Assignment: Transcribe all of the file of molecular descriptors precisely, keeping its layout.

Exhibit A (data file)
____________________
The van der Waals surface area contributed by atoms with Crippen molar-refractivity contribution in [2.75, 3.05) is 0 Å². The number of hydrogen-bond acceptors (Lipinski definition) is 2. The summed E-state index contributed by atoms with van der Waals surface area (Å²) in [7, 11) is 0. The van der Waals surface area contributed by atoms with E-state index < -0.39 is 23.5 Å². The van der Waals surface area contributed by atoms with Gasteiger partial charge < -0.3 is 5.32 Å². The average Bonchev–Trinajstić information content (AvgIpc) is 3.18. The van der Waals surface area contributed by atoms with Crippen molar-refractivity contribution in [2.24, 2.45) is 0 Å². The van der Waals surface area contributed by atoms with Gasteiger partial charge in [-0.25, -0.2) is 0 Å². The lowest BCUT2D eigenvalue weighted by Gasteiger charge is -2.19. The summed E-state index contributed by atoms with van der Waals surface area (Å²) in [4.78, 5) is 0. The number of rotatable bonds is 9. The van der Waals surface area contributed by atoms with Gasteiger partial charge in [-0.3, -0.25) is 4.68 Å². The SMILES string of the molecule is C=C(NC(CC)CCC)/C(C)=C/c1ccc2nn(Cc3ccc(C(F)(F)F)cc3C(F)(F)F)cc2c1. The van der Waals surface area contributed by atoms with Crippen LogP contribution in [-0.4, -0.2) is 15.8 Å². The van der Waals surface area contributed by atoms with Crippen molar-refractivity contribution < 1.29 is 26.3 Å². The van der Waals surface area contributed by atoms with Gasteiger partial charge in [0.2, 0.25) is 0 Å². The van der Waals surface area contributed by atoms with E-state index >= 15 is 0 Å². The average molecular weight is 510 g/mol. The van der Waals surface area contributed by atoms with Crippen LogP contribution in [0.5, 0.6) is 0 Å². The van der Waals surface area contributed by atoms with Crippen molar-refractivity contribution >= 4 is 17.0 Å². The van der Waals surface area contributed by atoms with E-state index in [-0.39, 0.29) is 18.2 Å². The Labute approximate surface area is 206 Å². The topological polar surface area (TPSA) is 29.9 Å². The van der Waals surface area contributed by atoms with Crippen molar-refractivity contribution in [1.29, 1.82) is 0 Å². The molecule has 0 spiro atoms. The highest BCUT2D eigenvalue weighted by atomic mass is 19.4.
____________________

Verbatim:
The van der Waals surface area contributed by atoms with Crippen molar-refractivity contribution in [2.75, 3.05) is 0 Å². The number of hydrogen-bond acceptors (Lipinski definition) is 2. The summed E-state index contributed by atoms with van der Waals surface area (Å²) in [7, 11) is 0. The van der Waals surface area contributed by atoms with E-state index < -0.39 is 23.5 Å². The van der Waals surface area contributed by atoms with Gasteiger partial charge < -0.3 is 5.32 Å². The average Bonchev–Trinajstić information content (AvgIpc) is 3.18. The van der Waals surface area contributed by atoms with Crippen molar-refractivity contribution in [2.24, 2.45) is 0 Å². The van der Waals surface area contributed by atoms with Gasteiger partial charge in [-0.25, -0.2) is 0 Å². The lowest BCUT2D eigenvalue weighted by Gasteiger charge is -2.19. The summed E-state index contributed by atoms with van der Waals surface area (Å²) in [4.78, 5) is 0. The number of rotatable bonds is 9. The van der Waals surface area contributed by atoms with Gasteiger partial charge in [-0.3, -0.25) is 4.68 Å². The SMILES string of the molecule is C=C(NC(CC)CCC)/C(C)=C/c1ccc2nn(Cc3ccc(C(F)(F)F)cc3C(F)(F)F)cc2c1. The van der Waals surface area contributed by atoms with Crippen LogP contribution in [-0.4, -0.2) is 15.8 Å². The van der Waals surface area contributed by atoms with Crippen molar-refractivity contribution < 1.29 is 26.3 Å². The van der Waals surface area contributed by atoms with Gasteiger partial charge in [0.2, 0.25) is 0 Å². The van der Waals surface area contributed by atoms with E-state index >= 15 is 0 Å². The average molecular weight is 510 g/mol. The van der Waals surface area contributed by atoms with Crippen LogP contribution in [0.5, 0.6) is 0 Å². The van der Waals surface area contributed by atoms with Crippen molar-refractivity contribution >= 4 is 17.0 Å². The van der Waals surface area contributed by atoms with E-state index in [-0.39, 0.29) is 18.2 Å². The Labute approximate surface area is 206 Å². The topological polar surface area (TPSA) is 29.9 Å². The van der Waals surface area contributed by atoms with Crippen molar-refractivity contribution in [1.29, 1.82) is 0 Å². The molecule has 0 spiro atoms. The highest BCUT2D eigenvalue weighted by atomic mass is 19.4.